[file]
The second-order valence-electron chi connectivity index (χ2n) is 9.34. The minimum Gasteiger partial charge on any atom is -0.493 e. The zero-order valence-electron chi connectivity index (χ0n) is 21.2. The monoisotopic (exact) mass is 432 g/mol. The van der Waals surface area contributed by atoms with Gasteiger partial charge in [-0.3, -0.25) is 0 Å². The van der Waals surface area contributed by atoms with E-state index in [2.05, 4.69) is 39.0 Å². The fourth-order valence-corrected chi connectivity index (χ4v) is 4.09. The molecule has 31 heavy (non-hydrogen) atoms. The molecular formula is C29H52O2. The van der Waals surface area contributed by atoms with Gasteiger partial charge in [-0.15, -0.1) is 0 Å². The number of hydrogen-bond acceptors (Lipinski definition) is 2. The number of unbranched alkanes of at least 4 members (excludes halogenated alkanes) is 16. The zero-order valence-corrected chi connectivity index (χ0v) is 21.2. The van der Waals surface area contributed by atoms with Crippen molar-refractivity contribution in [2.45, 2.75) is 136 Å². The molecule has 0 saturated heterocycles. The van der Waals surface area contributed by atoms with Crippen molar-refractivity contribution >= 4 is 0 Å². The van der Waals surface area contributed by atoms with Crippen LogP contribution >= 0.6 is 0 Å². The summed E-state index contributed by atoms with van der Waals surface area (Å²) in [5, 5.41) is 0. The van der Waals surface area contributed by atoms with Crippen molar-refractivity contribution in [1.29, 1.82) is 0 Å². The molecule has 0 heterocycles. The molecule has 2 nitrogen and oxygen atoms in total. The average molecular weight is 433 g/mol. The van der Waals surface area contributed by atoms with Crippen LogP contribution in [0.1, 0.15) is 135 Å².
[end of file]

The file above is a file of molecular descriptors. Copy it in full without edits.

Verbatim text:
The second-order valence-electron chi connectivity index (χ2n) is 9.34. The minimum Gasteiger partial charge on any atom is -0.493 e. The zero-order valence-electron chi connectivity index (χ0n) is 21.2. The monoisotopic (exact) mass is 432 g/mol. The van der Waals surface area contributed by atoms with Gasteiger partial charge in [-0.3, -0.25) is 0 Å². The van der Waals surface area contributed by atoms with E-state index in [2.05, 4.69) is 39.0 Å². The fourth-order valence-corrected chi connectivity index (χ4v) is 4.09. The molecule has 31 heavy (non-hydrogen) atoms. The molecular formula is C29H52O2. The van der Waals surface area contributed by atoms with Gasteiger partial charge in [-0.15, -0.1) is 0 Å². The number of hydrogen-bond acceptors (Lipinski definition) is 2. The number of unbranched alkanes of at least 4 members (excludes halogenated alkanes) is 16. The zero-order valence-corrected chi connectivity index (χ0v) is 21.2. The van der Waals surface area contributed by atoms with Crippen molar-refractivity contribution in [2.45, 2.75) is 136 Å². The molecule has 0 saturated heterocycles. The van der Waals surface area contributed by atoms with Crippen molar-refractivity contribution >= 4 is 0 Å². The van der Waals surface area contributed by atoms with Crippen LogP contribution >= 0.6 is 0 Å². The summed E-state index contributed by atoms with van der Waals surface area (Å²) in [5, 5.41) is 0. The van der Waals surface area contributed by atoms with Crippen molar-refractivity contribution in [1.29, 1.82) is 0 Å². The molecule has 0 heterocycles. The molecule has 2 nitrogen and oxygen atoms in total. The average molecular weight is 433 g/mol. The van der Waals surface area contributed by atoms with Crippen LogP contribution in [0.1, 0.15) is 135 Å².